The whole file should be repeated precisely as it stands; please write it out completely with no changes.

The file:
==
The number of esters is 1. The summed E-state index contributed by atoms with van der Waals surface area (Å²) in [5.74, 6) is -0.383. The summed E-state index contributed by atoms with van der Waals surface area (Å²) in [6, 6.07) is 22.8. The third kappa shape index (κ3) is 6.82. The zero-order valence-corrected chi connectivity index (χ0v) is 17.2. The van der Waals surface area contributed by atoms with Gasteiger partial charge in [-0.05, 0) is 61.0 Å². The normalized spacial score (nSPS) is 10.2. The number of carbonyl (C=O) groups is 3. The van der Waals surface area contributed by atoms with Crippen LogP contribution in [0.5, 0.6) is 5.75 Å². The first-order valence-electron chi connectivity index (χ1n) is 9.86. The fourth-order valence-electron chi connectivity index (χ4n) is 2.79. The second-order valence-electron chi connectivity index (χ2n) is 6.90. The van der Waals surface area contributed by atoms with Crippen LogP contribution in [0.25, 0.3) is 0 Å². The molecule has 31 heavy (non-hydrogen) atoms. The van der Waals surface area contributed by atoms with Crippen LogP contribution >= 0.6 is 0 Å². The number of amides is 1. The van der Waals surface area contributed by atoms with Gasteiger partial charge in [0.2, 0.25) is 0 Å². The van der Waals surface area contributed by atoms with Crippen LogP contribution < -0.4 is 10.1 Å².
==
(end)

The number of esters is 1. The summed E-state index contributed by atoms with van der Waals surface area (Å²) in [5.74, 6) is -0.383. The summed E-state index contributed by atoms with van der Waals surface area (Å²) in [6, 6.07) is 22.8. The third kappa shape index (κ3) is 6.82. The zero-order valence-corrected chi connectivity index (χ0v) is 17.2. The van der Waals surface area contributed by atoms with Gasteiger partial charge in [-0.05, 0) is 61.0 Å². The normalized spacial score (nSPS) is 10.2. The number of carbonyl (C=O) groups is 3. The van der Waals surface area contributed by atoms with Crippen LogP contribution in [0.5, 0.6) is 5.75 Å². The first-order valence-electron chi connectivity index (χ1n) is 9.86. The fourth-order valence-electron chi connectivity index (χ4n) is 2.79. The second-order valence-electron chi connectivity index (χ2n) is 6.90. The van der Waals surface area contributed by atoms with Crippen LogP contribution in [0.25, 0.3) is 0 Å². The molecule has 31 heavy (non-hydrogen) atoms. The van der Waals surface area contributed by atoms with Crippen LogP contribution >= 0.6 is 0 Å². The number of amides is 1. The van der Waals surface area contributed by atoms with Gasteiger partial charge in [0.2, 0.25) is 0 Å². The van der Waals surface area contributed by atoms with Crippen LogP contribution < -0.4 is 10.1 Å².